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Steak Sauce

Published August 2012

How we tested

Created for King George IV of England, or so the story goes, A.1. Steak Sauce reigns supreme in the United States, accounting for 70 percent of steak sauce sold last year. Although we’ve never had a formal taste test of steak sauce, in the past, we have defaulted to A.1. in the test kitchen; when we call for the condiment, our recipes read: “Steak sauce, such as A.1.” But it’s not the only brand on the market. Steak sauce ingredients tend toward the eclectic and the pungent: raisin paste, turmeric, tamarind, grapefruit puree, malt vinegar, and salty anchovies. We like steak sauce that can slice through rich, meaty beef with a jolt of flavor that’s at once sweet, sour, and salty. But we don’t want it to overwhelm the steak’s own flavor.

Every brand but one in our lineup is ready to use straight from the bottle; Zip Sauce is heated with melted butter and served warm. The idea sounded promising, almost like a shortcut pan sauce. Well, no, as it turned out: “What fresh hell is this?” asked one taster. Another compared it with “fish sauce and butter in salt water.” Excruciatingly salty, it has a whopping 585 milligrams of sodium per tablespoon when combined with unsalted butter, which is a quarter of the U.S. Food and Drug Administration’s daily recommended sodium intake. But it was not the only loser. Other sauces were so sour that we scarcely noticed the meat or else so vinegar-laden that they were as astringent as “rubbing alcohol.” Still another was too sweet and was heavy-handed with clove and nutmeg, prompting tasters to ask if they were eating gingersnaps, pumpkin pie, or molasses cookies. Textures varied almost as much as flavor—from too thin to too thick. Tasters preferred a sauce squarely in the middle, with enough body to cling to the steak but not stiff and gluey. One sauce “ran away from the steak”; unsurprisingly, water was the first ingredient on the label (meaning the sauce has more of it than any other ingredient). Another sauce lost points for its chunky, stringy texture, caused by too much minced onion. We preferred our steak sauce smooth.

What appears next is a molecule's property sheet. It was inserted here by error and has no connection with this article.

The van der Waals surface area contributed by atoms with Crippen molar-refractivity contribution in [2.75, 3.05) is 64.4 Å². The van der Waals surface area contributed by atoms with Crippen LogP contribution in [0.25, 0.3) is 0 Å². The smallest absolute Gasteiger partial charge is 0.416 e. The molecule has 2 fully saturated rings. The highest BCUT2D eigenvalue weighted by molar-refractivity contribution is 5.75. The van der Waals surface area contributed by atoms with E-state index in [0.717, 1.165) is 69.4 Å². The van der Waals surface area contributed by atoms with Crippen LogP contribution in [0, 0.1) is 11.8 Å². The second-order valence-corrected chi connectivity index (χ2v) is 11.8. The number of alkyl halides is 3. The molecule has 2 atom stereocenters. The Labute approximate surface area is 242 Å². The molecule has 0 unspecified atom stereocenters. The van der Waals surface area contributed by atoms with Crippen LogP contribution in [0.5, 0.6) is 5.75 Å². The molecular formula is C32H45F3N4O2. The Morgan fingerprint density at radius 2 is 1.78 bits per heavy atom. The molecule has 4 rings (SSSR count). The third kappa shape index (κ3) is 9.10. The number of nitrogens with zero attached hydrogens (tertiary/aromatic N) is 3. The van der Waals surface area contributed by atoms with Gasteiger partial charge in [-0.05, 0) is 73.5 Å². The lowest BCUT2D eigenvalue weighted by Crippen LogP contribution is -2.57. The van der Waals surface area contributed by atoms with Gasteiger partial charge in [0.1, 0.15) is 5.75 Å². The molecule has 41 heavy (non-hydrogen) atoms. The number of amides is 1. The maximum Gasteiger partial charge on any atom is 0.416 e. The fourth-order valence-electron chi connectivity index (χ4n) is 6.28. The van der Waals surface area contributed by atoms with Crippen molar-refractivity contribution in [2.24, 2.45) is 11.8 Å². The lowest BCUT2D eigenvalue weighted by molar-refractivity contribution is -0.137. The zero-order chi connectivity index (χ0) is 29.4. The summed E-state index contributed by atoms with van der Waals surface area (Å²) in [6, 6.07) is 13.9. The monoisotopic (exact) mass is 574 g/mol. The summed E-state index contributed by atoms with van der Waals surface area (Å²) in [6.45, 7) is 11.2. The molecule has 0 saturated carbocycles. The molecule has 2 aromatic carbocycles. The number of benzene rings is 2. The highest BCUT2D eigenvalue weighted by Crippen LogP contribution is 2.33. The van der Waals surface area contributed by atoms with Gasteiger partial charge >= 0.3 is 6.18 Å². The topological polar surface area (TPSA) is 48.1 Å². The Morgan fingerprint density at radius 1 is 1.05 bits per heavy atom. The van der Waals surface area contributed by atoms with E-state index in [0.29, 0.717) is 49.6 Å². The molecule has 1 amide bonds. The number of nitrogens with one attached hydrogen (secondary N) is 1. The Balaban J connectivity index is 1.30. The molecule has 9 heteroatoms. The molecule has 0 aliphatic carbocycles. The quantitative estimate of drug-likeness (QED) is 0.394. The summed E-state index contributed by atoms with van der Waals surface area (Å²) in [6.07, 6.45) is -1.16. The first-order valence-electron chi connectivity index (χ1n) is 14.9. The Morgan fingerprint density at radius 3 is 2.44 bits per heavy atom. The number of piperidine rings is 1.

In the end, the king was toppled: A.1. finished third. We recommend it but only with some reservations about its sourness and acidity, which tended to overpower the meat. Our favorite brand showed more restraint. It had a mellow tomato base and offered fruitiness; tangy acidity to temper sweetness; a zippy, peppery kick; and a hint of smokiness. Unlike what we found in other brands, these flavors were in harmony, with no one component dominating. This balanced sauce stood up to a rich steak without stealing the show. The meat tasted better with a dollop of our winning sauce, but the flavor was still all about the meat—and isn’t that the point?


We chose six nationally available steak sauces to taste alongside A.1., sampling each plain and with steak. The final tallies are in, and tasters were adamant in their preferences, which were, ahem, a bit revolutionary.

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The Results